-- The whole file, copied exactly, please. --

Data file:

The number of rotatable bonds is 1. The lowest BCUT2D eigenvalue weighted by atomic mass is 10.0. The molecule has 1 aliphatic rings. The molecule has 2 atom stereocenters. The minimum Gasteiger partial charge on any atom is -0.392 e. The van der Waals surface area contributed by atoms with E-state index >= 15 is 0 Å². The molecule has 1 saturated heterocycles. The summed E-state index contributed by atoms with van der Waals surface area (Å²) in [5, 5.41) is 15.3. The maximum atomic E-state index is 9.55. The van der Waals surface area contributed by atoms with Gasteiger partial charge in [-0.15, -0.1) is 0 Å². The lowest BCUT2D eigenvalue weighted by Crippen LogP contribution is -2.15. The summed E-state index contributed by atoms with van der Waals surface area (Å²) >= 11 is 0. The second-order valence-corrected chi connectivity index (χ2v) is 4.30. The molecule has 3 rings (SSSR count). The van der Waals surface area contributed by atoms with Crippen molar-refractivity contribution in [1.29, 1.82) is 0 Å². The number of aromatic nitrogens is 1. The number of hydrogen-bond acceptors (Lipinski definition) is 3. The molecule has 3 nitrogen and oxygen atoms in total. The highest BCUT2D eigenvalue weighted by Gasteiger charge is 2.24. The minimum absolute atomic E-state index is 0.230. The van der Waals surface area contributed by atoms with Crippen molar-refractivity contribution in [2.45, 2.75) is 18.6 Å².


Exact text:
The number of rotatable bonds is 1. The lowest BCUT2D eigenvalue weighted by atomic mass is 10.0. The molecule has 1 aliphatic rings. The molecule has 2 atom stereocenters. The minimum Gasteiger partial charge on any atom is -0.392 e. The van der Waals surface area contributed by atoms with E-state index >= 15 is 0 Å². The molecule has 1 saturated heterocycles. The summed E-state index contributed by atoms with van der Waals surface area (Å²) in [5, 5.41) is 15.3. The maximum atomic E-state index is 9.55. The van der Waals surface area contributed by atoms with Gasteiger partial charge in [-0.15, -0.1) is 0 Å². The lowest BCUT2D eigenvalue weighted by Crippen LogP contribution is -2.15. The summed E-state index contributed by atoms with van der Waals surface area (Å²) >= 11 is 0. The second-order valence-corrected chi connectivity index (χ2v) is 4.30. The molecule has 3 rings (SSSR count). The van der Waals surface area contributed by atoms with Crippen molar-refractivity contribution in [1.29, 1.82) is 0 Å². The number of aromatic nitrogens is 1. The number of hydrogen-bond acceptors (Lipinski definition) is 3. The molecule has 3 nitrogen and oxygen atoms in total. The highest BCUT2D eigenvalue weighted by Gasteiger charge is 2.24. The minimum absolute atomic E-state index is 0.230. The van der Waals surface area contributed by atoms with Crippen molar-refractivity contribution in [2.45, 2.75) is 18.6 Å².